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One afternoon in India in a conversation my friend Rani Bhan told me about Raihana Tyabji, a Moslem saint, an associate of Gandhi, who lived in Delhi.
She told me that when the saint became of marriageable age her parents already had decided what rich and powerful man she would marry. So she fervently prayed to God that something would happen to her–even death if necessary–so that she would never have to marry. Immediately the pigment began leaving her skin making her all blotchy and diseased looking. Fearing leprosy (it was really only vitiligo), the family she was to marry into declared that their son would not marry her, and all other families felt the same way. Once she was freed from the threat of marriage, her entire skin turned white and she appeared quite normal except for two brown splotches underneath her eyes (perhaps as a guarantee that no one would want to marry her in the future).
I had to meet that saint! At least she and I would have aversion to marriage in common. Rani called the house where she was living and made an appointment to see her in a few days.
Rani further told me that Raihana had refused all inheritance from her family and lived in a small room in the house of one of Gandhi’s secretaries, Sri Kaka Sahib Kallelkar. The house was down the street from Raj Ghat where Gandhi’s ashes were enshrined.
Raihana’s understanding of the West
Raihana’s room was at the back of the house away from street noise. (By the way, her bathroom was nearly as big as her room.) Raihana was very welcoming to me, speaking perfect English and looking perfectly English as well since the pigment had left her skin. She could have just come off the streets of London. She also had a complete understanding of Western ways. As a result she was often visited by Western visitors to India and very frequently by members of the European embassies in Delhi. She not only spoke English she could communicate totally because she knew how Westerners thought. Yet she herself was one hundred percent Indian in all personal traits and once even said to me: “I would rather be a cockroach in India than a saint in the West,” referring to the advantageous spiritual atmosphere of India.
One time Raihanaji said to me: “You know, foreigners are often born in India for some reason, and they don’t like it at all. They are furious and disgusted that Delhi is not like Paris or New York. They are a real nuisance to us, and the moment they get the chance they are off to the West, and we are so glad to get rid of them. Then there are people like you, old Bharati’s who somehow ended up in the West. You can’t stand it there, those around you don’t understand you, and when you get here you find yourself right at home; which you are.” Many years later Swami Ishtananda of the San Diego Vedanta Society told me. “I have given a lot of thought to your situation and have decided that just as in baseball if something is not right in the batting, the ball goes sideways in a completely wrong direction, so when you were to be born you we tossed toward India, but something when awry and you ended up here.”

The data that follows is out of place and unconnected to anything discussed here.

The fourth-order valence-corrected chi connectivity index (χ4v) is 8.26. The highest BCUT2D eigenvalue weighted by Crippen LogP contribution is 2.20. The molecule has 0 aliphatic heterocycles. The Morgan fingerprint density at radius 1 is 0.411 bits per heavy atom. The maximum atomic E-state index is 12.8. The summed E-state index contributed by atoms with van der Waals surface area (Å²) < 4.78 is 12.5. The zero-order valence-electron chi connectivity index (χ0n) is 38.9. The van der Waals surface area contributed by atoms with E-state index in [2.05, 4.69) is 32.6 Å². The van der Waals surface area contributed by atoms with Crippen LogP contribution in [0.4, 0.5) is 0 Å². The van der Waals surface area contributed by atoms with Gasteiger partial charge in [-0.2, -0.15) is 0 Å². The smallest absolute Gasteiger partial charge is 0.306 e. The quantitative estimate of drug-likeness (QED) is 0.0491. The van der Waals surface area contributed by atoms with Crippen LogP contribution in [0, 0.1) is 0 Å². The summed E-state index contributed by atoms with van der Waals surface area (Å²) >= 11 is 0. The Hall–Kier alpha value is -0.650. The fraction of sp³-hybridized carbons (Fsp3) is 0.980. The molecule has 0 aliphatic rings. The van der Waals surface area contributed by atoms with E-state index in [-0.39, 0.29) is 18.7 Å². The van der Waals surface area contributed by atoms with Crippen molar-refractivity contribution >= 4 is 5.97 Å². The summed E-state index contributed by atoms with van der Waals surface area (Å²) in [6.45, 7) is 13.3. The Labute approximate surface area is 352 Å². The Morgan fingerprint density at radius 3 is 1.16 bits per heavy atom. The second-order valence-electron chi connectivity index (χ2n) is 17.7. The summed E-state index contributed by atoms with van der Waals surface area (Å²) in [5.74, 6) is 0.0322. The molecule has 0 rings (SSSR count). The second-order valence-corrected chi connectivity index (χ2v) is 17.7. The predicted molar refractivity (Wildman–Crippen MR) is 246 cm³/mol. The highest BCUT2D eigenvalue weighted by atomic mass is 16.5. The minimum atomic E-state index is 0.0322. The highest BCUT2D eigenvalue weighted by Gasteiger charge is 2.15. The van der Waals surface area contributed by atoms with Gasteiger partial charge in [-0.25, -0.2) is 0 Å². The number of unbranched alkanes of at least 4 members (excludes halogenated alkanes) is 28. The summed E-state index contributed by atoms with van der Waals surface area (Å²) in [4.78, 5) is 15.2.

A Devotee of Krishna
Although Raihana was from a prominent Moslem family and every Friday had a man come to her room and recite a chapter from the Koran, which she then kissed in reverence, she was a fervent devotee of Krishna, whose picture she kept on an altar where she could always see it. She had also written a remarkable book in 1924, The Heart of a Gopi, about the early life of Krishna based on her recall of a past life. Sri Aurobindo read the book and told the members of his ashram: “The author of this book was there in Brindaban with Krishna.” One afternoon at the Delhi ashram when people were sleeping after the noon meal, Mother Anandamayi came walking through the main hall where some of the women who travelled with her were sleeping. One of them had a copy of The Heart of a Gopi by her head. Ma stopped and asked: “What is the book?” When she was told the title, Ma said: “I can see tiny figures dancing the Maharasa on the cover.” (The Maharasa was the time when each gopi found herself dancing with Krishna–a Krishna for each one.)
In her younger days she had been a renowned classical singer, giving concerts of devotional songs–especially to Krishna–for up to twenty thousand people without needing a microphone. A woman who had attended many assured me that every person attending could hear and understand every word and note. One time some religious leaders from Mecca came to visit Raihana and noticed her altar with Krishna’s picture. Naturally they asked about it. “‘O Lord, help me!’ I prayed,” Raihana told me, laughing at the memory. “Somehow I convinced them that there was no conflict between Islam and the teachings of Krishna. I don’t think I could do it again!” She also considered Jesus a saint of India, believing that he lived in India both before and after his mission in Israel.
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